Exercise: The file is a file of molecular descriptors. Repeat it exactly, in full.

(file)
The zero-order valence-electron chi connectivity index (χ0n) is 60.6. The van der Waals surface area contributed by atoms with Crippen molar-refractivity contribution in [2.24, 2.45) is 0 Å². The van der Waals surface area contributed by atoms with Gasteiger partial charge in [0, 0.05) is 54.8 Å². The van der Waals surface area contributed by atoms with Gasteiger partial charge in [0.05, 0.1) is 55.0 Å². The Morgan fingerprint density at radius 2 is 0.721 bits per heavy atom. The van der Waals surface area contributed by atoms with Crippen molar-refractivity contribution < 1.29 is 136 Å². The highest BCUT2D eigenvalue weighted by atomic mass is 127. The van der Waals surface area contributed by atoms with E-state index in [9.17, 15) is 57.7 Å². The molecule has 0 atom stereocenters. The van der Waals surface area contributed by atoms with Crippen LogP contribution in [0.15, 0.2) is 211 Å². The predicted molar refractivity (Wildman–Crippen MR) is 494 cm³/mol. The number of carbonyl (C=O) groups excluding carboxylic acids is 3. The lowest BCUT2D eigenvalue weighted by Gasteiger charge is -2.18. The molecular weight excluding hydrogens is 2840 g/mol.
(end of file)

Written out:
The zero-order valence-electron chi connectivity index (χ0n) is 60.6. The van der Waals surface area contributed by atoms with Crippen molar-refractivity contribution in [2.24, 2.45) is 0 Å². The van der Waals surface area contributed by atoms with Gasteiger partial charge in [0, 0.05) is 54.8 Å². The van der Waals surface area contributed by atoms with Gasteiger partial charge in [0.05, 0.1) is 55.0 Å². The Morgan fingerprint density at radius 2 is 0.721 bits per heavy atom. The van der Waals surface area contributed by atoms with Crippen molar-refractivity contribution < 1.29 is 136 Å². The highest BCUT2D eigenvalue weighted by atomic mass is 127. The van der Waals surface area contributed by atoms with E-state index in [9.17, 15) is 57.7 Å². The molecule has 0 atom stereocenters. The van der Waals surface area contributed by atoms with Crippen LogP contribution in [0.15, 0.2) is 211 Å². The predicted molar refractivity (Wildman–Crippen MR) is 494 cm³/mol. The number of carbonyl (C=O) groups excluding carboxylic acids is 3. The lowest BCUT2D eigenvalue weighted by Gasteiger charge is -2.18. The molecular weight excluding hydrogens is 2840 g/mol.